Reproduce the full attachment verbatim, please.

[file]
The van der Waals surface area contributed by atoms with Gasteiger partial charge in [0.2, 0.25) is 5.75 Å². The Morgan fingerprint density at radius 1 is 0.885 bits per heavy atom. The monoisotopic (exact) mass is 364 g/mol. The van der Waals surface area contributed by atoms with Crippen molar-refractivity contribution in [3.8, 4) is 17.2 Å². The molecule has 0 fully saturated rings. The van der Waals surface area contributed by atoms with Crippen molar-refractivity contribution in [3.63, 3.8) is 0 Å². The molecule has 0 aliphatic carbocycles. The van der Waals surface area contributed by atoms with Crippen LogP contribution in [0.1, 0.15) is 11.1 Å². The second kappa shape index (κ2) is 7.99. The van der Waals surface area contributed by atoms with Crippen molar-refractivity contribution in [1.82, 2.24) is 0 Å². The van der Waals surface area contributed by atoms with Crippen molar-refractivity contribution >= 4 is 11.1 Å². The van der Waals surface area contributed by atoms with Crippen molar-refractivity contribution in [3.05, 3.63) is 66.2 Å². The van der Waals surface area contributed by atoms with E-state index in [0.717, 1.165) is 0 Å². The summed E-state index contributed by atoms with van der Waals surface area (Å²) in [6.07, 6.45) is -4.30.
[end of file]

The van der Waals surface area contributed by atoms with Gasteiger partial charge in [0.2, 0.25) is 5.75 Å². The Morgan fingerprint density at radius 1 is 0.885 bits per heavy atom. The monoisotopic (exact) mass is 364 g/mol. The van der Waals surface area contributed by atoms with Crippen molar-refractivity contribution in [3.8, 4) is 17.2 Å². The molecule has 0 fully saturated rings. The van der Waals surface area contributed by atoms with Crippen molar-refractivity contribution in [3.63, 3.8) is 0 Å². The molecule has 0 aliphatic carbocycles. The van der Waals surface area contributed by atoms with Crippen LogP contribution in [0.1, 0.15) is 11.1 Å². The second kappa shape index (κ2) is 7.99. The van der Waals surface area contributed by atoms with Crippen molar-refractivity contribution in [1.82, 2.24) is 0 Å². The van der Waals surface area contributed by atoms with Crippen molar-refractivity contribution >= 4 is 11.1 Å². The van der Waals surface area contributed by atoms with Crippen molar-refractivity contribution in [3.05, 3.63) is 66.2 Å². The van der Waals surface area contributed by atoms with E-state index in [0.717, 1.165) is 0 Å². The summed E-state index contributed by atoms with van der Waals surface area (Å²) in [6.07, 6.45) is -4.30.